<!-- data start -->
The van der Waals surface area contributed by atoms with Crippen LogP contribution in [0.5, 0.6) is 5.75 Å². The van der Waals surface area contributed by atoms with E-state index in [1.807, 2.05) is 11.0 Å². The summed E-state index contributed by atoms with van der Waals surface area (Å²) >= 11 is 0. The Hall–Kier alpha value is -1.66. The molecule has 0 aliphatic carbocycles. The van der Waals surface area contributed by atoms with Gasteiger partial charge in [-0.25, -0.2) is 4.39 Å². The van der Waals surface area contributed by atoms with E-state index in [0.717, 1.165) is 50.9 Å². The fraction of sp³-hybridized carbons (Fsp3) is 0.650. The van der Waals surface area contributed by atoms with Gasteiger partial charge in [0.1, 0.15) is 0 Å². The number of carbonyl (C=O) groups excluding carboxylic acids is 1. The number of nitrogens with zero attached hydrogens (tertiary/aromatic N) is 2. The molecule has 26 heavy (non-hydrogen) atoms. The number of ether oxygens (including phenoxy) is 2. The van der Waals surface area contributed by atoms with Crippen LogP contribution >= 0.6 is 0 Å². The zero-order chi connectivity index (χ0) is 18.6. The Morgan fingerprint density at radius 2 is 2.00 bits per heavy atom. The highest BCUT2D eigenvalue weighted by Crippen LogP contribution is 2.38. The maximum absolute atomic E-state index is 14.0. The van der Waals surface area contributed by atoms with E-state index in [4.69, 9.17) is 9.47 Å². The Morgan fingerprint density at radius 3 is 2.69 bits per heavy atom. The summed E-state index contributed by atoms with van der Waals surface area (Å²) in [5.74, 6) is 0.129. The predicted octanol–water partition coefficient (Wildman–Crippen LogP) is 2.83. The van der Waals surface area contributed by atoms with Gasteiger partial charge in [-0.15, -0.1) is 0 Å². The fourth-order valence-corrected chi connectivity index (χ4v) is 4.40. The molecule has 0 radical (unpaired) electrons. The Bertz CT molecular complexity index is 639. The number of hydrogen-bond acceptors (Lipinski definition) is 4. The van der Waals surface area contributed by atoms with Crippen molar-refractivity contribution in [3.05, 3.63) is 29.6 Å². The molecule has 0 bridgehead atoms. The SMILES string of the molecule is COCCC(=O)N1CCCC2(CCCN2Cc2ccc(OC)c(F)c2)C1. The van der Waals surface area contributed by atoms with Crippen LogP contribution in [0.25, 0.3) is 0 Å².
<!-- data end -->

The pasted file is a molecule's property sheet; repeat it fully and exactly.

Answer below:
The van der Waals surface area contributed by atoms with Crippen LogP contribution in [0.5, 0.6) is 5.75 Å². The van der Waals surface area contributed by atoms with E-state index in [1.807, 2.05) is 11.0 Å². The summed E-state index contributed by atoms with van der Waals surface area (Å²) >= 11 is 0. The Hall–Kier alpha value is -1.66. The molecule has 0 aliphatic carbocycles. The van der Waals surface area contributed by atoms with Gasteiger partial charge in [-0.25, -0.2) is 4.39 Å². The van der Waals surface area contributed by atoms with E-state index in [0.717, 1.165) is 50.9 Å². The fraction of sp³-hybridized carbons (Fsp3) is 0.650. The van der Waals surface area contributed by atoms with Gasteiger partial charge in [0.1, 0.15) is 0 Å². The number of carbonyl (C=O) groups excluding carboxylic acids is 1. The number of nitrogens with zero attached hydrogens (tertiary/aromatic N) is 2. The molecule has 26 heavy (non-hydrogen) atoms. The number of ether oxygens (including phenoxy) is 2. The van der Waals surface area contributed by atoms with Crippen LogP contribution >= 0.6 is 0 Å². The zero-order chi connectivity index (χ0) is 18.6. The Morgan fingerprint density at radius 2 is 2.00 bits per heavy atom. The highest BCUT2D eigenvalue weighted by Crippen LogP contribution is 2.38. The maximum absolute atomic E-state index is 14.0. The van der Waals surface area contributed by atoms with E-state index in [4.69, 9.17) is 9.47 Å². The Morgan fingerprint density at radius 3 is 2.69 bits per heavy atom. The summed E-state index contributed by atoms with van der Waals surface area (Å²) in [5.74, 6) is 0.129. The predicted octanol–water partition coefficient (Wildman–Crippen LogP) is 2.83. The van der Waals surface area contributed by atoms with Gasteiger partial charge in [-0.15, -0.1) is 0 Å². The fourth-order valence-corrected chi connectivity index (χ4v) is 4.40. The molecule has 0 radical (unpaired) electrons. The Bertz CT molecular complexity index is 639. The number of hydrogen-bond acceptors (Lipinski definition) is 4. The van der Waals surface area contributed by atoms with Crippen molar-refractivity contribution in [3.05, 3.63) is 29.6 Å². The molecule has 0 bridgehead atoms. The SMILES string of the molecule is COCCC(=O)N1CCCC2(CCCN2Cc2ccc(OC)c(F)c2)C1. The van der Waals surface area contributed by atoms with Crippen LogP contribution in [0.25, 0.3) is 0 Å².